Bury your ‘navel string’ here - Burial site for umbilical cords proposed for planned Portmore Climate Change Park
A burying ground for the 'navel strings' (umbilical cord) of newborns is one of the features being considered for the proposed Climate Change Park for Portmore, St Catherine, but mothers will have to pay a fee to reserve this ceremonial space.
According to acting Mayor of Portmore Leon Thomas, this is just one of the many features of the new park that is being funded by the German City of Hagen and Jamaica at a cost of more than $66 million.
The park is being built on 15 acres of land across from the Portmore Mall. "If you are going to be having your baby, the baby navel string can be planted in the park with a tree, and that will come with a cost," Thomas told The Sunday Gleaner last Friday during a meeting at the office of the Portmore Municipal Council.
"So instead of people now throwing away their baby's navel string, they can bury it in the park with a plant. It will be labelled, so when the tree grows, when the baby becomes an adult, he can identify the tree with himself," said Thomas.
The planting of a baby's navel string was for a long time a common post-partum ritual in Jamaica, and the fruitfulness of the tree was said to determine the child's future success. This navel string was often planted on a plot of land owned by the family.
"My navel string was planted under a breadfruit tree in Clarendon and every time that breadfruit bear, I always get breadfruit from it," added Thomas.
But apart from this ceremonial spot, the acting mayor said the Climate Change Park will be better than any other park existing in the country because of its focus on environmental preservation.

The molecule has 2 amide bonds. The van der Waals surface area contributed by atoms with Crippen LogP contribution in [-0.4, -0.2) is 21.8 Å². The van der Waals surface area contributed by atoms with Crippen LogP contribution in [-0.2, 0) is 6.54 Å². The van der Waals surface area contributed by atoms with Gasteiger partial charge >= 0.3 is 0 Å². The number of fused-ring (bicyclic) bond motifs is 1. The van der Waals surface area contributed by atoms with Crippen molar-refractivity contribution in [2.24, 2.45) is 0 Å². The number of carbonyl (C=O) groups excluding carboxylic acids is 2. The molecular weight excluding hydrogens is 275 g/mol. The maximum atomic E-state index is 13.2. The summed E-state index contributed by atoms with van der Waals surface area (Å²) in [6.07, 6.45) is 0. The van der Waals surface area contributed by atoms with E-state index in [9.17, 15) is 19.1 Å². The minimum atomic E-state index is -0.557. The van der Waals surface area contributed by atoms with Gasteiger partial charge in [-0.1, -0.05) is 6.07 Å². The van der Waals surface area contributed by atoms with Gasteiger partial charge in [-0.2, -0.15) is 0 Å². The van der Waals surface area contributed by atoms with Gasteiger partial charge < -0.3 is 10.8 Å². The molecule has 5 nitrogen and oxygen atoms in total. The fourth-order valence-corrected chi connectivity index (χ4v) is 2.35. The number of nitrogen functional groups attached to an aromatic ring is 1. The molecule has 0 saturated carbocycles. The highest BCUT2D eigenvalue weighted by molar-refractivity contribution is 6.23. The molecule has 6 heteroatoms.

"It is going to be better than Emancipation Park. We are going to have the jogging trail, we are going to have the amphitheatre, we are going to have windmills, we are going to have solar panel, we are going to have administrative buildings," he said.
"We also plan to have weddings and birthdays parties inside there," added the acting mayor, who said the park will also boast a museum which will provide unique educational opportunities for schoolchildren since it will boast a wide variety of species.
The delay in the building of the park, which was announced in 2014, has been a major concern for residents of Passagefort, who said that the huge acre of land has degenerated into a dust bowl which is affecting their health and finances. However, representatives of both Hagen and the Portmore Municipal Council have reaffirmed their commitment to the project, which is expected to be completed between 2017 and 2018.
"We want to start some work out there within the next three weeks or so. We want to put in the fence. We want to secure the premises, so you will be seeing some things. Between the end of this month and next month, you should be seeing some activities taking place out there," Thomas assured.